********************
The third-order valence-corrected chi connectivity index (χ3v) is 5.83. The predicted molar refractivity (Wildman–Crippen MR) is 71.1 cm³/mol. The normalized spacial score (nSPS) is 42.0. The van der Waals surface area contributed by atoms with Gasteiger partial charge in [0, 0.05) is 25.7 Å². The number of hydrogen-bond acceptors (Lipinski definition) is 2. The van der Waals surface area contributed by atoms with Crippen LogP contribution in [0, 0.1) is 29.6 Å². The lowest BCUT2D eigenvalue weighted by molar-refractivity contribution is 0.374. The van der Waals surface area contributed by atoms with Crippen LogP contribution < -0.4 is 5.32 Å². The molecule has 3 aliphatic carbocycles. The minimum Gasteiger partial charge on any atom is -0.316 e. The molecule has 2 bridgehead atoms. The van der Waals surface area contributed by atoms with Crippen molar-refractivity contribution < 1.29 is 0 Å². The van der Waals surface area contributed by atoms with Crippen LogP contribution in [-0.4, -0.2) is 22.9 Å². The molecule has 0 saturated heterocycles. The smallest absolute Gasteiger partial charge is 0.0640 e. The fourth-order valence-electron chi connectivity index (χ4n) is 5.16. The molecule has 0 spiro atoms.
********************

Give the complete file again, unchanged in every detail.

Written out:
The third-order valence-corrected chi connectivity index (χ3v) is 5.83. The predicted molar refractivity (Wildman–Crippen MR) is 71.1 cm³/mol. The normalized spacial score (nSPS) is 42.0. The van der Waals surface area contributed by atoms with Gasteiger partial charge in [0, 0.05) is 25.7 Å². The number of hydrogen-bond acceptors (Lipinski definition) is 2. The van der Waals surface area contributed by atoms with Crippen LogP contribution in [0, 0.1) is 29.6 Å². The lowest BCUT2D eigenvalue weighted by molar-refractivity contribution is 0.374. The van der Waals surface area contributed by atoms with Crippen LogP contribution < -0.4 is 5.32 Å². The molecule has 3 aliphatic carbocycles. The minimum Gasteiger partial charge on any atom is -0.316 e. The molecule has 2 bridgehead atoms. The van der Waals surface area contributed by atoms with Crippen molar-refractivity contribution < 1.29 is 0 Å². The van der Waals surface area contributed by atoms with Crippen LogP contribution in [-0.4, -0.2) is 22.9 Å². The molecule has 0 saturated heterocycles. The smallest absolute Gasteiger partial charge is 0.0640 e. The fourth-order valence-electron chi connectivity index (χ4n) is 5.16. The molecule has 0 spiro atoms.